Overview of Toenail Fungus

Do You Have Thick, Yellowed Toenails?

Close up of dry toe with yellowed nail fungus
All About Toenail Fungus. Ziga Lisjak / Getty Images

Toenail fungus, also known as onychomycosis, is a fairly common condition that disfigures and can destroy the toenail. The big toe and the little toe are the nails that are most likely to be affected. Onychomycosis is caused by any one of the many types of fungi that grow in the warm, moist environment in your shoes. As the fungi grow, they invade and feed on the protein (keratin) that make up the hard surface of the toenails.

Toenail fungus is rare in children, but the incidence increases as you age, with an estimated 48% of people in the United States having at least one toe affected by the time they are 70.

Wearing tight-fitting shoes and layers of nail polish increase the risk of developing toenail fungus. It can also be spread person-to-person in public areas, such as locker rooms and showers. Having a chronic condition that affects your circulation, such as diabetes or HIV, also increases your risk.

Symptoms of Toenail Fungus

The affected nail will become discolored (yellow or brown) and will become very thick and overgrown. You may notice foul-smelling debris under the nail, which may crumble and eventually completely fall off, or it may become so thick that it is very painful to wear shoes.

Diagnosis of Toenail Fungus

If a fungal infection becomes uncomfortable enough to seek medical treatment, your doctor will examine the toenail and may take small samples.

The nail can be examined for fungi or some other infection under a microscope in the lab.

Treatment of Toenail Fungus

Toenail fungus often becomes a chronic condition, and if it is not painful, many people do not get treatment. But people with chronic illnesses like diabetes should see a doctor if they notice changes in their nails, as it may be an indication of more serious problems.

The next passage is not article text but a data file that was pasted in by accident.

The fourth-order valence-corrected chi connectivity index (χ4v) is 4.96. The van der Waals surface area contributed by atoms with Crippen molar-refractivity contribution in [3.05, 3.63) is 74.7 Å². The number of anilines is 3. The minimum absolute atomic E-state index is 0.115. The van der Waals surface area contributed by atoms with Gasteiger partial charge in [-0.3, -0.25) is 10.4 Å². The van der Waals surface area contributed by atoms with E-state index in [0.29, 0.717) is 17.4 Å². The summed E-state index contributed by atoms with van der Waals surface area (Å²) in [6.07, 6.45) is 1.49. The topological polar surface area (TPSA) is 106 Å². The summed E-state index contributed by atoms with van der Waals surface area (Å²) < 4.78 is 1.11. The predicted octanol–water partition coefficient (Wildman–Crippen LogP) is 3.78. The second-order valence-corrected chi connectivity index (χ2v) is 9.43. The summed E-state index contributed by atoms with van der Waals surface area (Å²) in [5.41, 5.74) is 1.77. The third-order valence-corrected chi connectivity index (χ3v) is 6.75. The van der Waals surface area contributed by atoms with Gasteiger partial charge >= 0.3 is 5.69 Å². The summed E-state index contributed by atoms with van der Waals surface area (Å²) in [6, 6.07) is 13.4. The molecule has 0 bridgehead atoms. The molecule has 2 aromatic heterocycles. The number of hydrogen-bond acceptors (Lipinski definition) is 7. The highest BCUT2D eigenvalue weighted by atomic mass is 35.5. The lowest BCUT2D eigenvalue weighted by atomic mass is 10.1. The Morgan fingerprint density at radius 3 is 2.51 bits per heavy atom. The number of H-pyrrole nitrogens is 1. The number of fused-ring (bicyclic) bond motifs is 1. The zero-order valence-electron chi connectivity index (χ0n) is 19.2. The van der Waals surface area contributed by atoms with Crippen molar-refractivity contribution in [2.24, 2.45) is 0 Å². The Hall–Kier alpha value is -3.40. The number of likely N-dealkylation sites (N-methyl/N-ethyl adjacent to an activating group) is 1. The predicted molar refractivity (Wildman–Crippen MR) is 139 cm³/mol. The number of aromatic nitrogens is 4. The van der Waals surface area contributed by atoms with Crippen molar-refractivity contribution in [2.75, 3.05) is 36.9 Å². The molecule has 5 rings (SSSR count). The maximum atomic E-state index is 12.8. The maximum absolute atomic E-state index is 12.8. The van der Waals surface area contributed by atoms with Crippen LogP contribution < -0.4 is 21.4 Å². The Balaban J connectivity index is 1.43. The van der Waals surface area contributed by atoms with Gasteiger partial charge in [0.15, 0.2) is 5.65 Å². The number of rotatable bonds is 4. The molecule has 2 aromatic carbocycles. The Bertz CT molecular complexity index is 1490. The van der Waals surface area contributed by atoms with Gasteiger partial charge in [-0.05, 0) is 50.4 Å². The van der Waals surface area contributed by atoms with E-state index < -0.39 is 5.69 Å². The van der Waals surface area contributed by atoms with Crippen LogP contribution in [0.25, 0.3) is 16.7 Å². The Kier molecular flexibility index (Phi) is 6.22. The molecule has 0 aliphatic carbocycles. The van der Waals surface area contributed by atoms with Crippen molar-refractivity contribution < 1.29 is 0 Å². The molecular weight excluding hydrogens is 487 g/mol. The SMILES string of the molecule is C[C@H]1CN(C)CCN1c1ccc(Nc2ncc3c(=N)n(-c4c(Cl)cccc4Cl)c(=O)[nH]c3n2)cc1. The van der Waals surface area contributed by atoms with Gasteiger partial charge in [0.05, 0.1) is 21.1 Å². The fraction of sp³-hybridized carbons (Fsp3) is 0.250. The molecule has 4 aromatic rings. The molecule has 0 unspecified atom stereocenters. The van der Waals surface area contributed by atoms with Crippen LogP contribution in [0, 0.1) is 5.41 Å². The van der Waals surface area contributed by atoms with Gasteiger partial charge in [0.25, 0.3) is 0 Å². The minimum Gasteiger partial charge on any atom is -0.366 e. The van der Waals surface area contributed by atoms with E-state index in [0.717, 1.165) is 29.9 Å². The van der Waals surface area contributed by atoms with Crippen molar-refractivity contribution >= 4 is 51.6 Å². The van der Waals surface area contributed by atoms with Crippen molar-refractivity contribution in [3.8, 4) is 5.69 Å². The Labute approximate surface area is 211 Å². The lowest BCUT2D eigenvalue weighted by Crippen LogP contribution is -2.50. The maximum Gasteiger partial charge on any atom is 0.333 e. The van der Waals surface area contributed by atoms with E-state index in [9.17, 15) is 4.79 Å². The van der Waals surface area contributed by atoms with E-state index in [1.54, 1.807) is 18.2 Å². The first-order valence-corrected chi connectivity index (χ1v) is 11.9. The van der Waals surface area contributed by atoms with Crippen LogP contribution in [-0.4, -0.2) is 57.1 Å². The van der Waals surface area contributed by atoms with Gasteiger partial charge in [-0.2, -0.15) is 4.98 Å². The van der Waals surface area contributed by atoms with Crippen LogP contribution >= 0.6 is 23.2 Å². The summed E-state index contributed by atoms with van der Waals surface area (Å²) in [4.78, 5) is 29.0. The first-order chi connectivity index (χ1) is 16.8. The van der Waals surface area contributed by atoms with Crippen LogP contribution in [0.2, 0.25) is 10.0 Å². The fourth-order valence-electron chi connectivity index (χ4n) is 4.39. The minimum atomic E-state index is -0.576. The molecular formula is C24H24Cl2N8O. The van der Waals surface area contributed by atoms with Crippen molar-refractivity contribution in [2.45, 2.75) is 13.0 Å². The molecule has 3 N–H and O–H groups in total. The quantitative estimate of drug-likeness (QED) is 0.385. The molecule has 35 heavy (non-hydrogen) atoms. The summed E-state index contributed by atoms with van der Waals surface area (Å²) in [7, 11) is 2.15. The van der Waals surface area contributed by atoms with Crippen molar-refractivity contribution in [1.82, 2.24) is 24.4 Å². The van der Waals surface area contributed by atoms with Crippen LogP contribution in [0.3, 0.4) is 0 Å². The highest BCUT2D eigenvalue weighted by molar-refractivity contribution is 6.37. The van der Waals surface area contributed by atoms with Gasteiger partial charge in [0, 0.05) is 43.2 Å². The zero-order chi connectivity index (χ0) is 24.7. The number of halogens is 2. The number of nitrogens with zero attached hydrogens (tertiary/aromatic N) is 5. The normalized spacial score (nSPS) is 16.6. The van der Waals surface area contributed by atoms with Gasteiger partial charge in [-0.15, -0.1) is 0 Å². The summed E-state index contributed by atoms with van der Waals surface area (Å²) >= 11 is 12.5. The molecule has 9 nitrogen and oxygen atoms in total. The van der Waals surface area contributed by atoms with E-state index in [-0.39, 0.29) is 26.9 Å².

If the nail becomes very thick and makes wearing shoes and walking painful, you should see a doctor.

The nail can be trimmed and filed down carefully, either at home or by a foot specialist (podiatrist). If the infection is mild and very localized, your doctor may prescribe a medicated nail polish containing either Loceryl (amorolfine) or Loprox (ciclopirox).

If the infection persists or continues to spread, your doctor may prescribe an oral, systemic anti-fungal medication such as Sporanox (itraconazole) or Lamisil (terbinafine). The length of treatment will be about 12 weeks. Both of these drugs have some very serious side effects and may not be appropriate for some people.

For extremely persistent infections, permanent surgical removal of the nail may be necessary.

Prevention of Toenail Fungus

You can help to prevent toenail fungus by:

  • Wearing comfortable, well-fitting shoes and clean hosiery every day, and allowing your shoes to dry thoroughly between wearings
  • Wearing shower shoes, sandals or flip-flops in community showers or locker rooms
  • Washing your feet daily, drying them thoroughly, and using a good-quality foot powder
  • Keeping your toenails trimmed
  • Avoid applying layers of nail polish

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